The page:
Book Review: The Deadly Houses by Charlie Gallagher

The Deadly Houses
by
Charlie Gallagher

Detective Sergeant Maddie Ives is on the night shift at the Canterbury police station when she receives an unusual call. A man waits outside, ready to confess a murder. Adrian Hughes claims he kidnapped and brutally killed a young woman and he’s ready with all the details and evidence that will put him in jail, including where to find the woman.

The details check out but Ives thinks Hughes is lying. Her new boss is anxious for a quick conviction, however, so Ives must dig fast if she wants to uncover the whole story. While she’s out in the field, she relies on the sharp investigative skills of DC Rhiannon Davis to gather information. And soon her former partner, Harry Blaker is on the team, pulled from a quieter, low-pressure assignment he’d requested after a personal tragedy.

The reader knows there’s more because additional characters reveal strange and confusing details. And alternating scenes put the reader in an abandoned building where prisoners are forced to watch violent and disturbing videos. In a race against time and unknown enemies, Ives will need sort it out before more people die.

The Deadly Houses is the sixth book in the Maddie Ives police procedural series set in the UK but it can be read as a standalone. It was easy enough to get into the plot and I did not feel like I was missing out on a back story. That said, I found the story somewhat overloaded with details and its bad guys were a little too twisted and extreme for my tastes. The author is also a police officer and his knowledge of procedures and politics shows, making that part authentic.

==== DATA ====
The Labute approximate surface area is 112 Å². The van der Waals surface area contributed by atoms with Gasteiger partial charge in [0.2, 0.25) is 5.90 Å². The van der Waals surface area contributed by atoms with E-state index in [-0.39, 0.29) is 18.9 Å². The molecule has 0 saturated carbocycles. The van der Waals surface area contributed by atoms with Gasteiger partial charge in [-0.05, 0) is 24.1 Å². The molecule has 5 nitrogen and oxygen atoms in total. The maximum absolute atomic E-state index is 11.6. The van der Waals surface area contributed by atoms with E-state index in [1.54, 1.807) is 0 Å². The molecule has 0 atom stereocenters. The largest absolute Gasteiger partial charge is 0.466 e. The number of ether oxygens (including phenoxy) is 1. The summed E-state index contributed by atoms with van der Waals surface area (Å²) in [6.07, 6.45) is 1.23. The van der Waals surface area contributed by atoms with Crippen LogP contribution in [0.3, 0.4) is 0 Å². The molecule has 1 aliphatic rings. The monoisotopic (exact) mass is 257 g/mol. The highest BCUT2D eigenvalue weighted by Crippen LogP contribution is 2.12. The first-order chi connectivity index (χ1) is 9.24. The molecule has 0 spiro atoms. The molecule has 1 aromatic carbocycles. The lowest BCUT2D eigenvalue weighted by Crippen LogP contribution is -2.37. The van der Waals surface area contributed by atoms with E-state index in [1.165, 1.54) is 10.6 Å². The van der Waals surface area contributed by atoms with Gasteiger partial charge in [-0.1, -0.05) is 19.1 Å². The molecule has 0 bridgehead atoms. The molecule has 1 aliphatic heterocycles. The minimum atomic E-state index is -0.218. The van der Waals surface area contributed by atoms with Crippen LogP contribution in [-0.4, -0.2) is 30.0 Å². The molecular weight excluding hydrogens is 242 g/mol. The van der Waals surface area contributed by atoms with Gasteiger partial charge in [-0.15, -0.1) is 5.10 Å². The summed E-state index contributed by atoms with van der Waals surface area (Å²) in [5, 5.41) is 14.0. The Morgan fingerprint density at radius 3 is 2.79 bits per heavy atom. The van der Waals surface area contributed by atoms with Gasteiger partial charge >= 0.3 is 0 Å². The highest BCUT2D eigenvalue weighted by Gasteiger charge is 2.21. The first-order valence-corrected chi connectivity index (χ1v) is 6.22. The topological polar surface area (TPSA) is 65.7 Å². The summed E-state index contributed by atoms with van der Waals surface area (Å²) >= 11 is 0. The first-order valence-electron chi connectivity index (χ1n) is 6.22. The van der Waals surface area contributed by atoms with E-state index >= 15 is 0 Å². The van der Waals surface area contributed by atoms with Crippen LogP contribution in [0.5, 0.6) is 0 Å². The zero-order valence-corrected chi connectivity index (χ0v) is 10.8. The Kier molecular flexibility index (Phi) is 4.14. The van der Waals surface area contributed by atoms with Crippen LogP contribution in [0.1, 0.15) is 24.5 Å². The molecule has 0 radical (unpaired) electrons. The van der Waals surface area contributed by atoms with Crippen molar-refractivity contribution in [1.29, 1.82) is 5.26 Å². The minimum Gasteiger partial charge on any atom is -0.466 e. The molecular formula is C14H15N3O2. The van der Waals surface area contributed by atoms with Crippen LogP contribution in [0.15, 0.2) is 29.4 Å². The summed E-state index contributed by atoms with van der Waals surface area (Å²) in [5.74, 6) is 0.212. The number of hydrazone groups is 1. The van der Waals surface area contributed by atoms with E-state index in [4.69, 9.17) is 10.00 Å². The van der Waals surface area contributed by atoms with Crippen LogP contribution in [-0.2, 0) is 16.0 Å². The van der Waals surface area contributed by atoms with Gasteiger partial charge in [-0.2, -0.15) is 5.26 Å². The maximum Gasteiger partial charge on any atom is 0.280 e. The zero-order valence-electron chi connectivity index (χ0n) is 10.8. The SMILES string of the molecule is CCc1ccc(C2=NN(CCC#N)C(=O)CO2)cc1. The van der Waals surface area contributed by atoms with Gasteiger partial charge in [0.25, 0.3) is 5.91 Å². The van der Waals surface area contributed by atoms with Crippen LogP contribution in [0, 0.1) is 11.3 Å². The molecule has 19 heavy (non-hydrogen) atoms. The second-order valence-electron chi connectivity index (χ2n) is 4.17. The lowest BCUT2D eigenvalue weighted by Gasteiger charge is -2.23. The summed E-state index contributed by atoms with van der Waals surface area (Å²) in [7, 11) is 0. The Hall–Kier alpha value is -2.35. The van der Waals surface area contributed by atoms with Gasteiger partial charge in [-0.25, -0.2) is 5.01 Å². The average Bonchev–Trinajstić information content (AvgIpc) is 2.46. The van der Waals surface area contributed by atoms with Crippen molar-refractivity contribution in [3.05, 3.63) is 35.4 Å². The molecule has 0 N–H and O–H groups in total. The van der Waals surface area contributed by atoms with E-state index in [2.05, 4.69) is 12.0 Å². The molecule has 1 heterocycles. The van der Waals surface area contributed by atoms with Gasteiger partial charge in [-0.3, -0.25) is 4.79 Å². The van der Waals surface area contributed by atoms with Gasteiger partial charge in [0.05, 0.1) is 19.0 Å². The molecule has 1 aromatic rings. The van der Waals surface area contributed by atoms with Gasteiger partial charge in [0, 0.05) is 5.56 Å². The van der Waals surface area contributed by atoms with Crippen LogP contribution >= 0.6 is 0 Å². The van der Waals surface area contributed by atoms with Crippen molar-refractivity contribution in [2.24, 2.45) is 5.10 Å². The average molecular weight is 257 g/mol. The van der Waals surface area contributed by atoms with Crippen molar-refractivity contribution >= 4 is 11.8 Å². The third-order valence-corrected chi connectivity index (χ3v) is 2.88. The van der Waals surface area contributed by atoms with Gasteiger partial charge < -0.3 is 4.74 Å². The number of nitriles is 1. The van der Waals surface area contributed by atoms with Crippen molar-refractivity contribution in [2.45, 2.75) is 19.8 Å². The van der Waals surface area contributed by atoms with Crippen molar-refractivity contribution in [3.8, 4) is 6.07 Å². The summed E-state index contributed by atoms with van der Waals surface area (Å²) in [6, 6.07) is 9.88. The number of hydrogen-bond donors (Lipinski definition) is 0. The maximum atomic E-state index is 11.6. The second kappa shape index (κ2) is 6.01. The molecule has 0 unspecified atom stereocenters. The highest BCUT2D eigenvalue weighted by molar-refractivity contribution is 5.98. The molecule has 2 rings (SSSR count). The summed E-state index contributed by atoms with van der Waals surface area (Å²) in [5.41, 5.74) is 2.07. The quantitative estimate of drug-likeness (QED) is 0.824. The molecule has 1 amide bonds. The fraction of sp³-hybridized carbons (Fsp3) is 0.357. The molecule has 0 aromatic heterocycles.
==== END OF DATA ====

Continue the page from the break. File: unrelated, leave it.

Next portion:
The dominant theme of this story is the protection of women and children from violent partners and the author gives the reader a closer look at important police and social programs designed to help.

As with many thrillers, readers will need to bring with them the usual suspension of disbelief. Maddie Ives powers through many injuries and defies the odds in a number of situations. But she’s a likable character and has good rapport with Blaker and Davis and a peek at her personal life rounds out the story nicely.

All-in-all, I liked The Deadly Houses, but think this series is more geared towards fans of police procedurals.

I received a copy of The Deadly Houses from NetGalley in exchange for an honest review.

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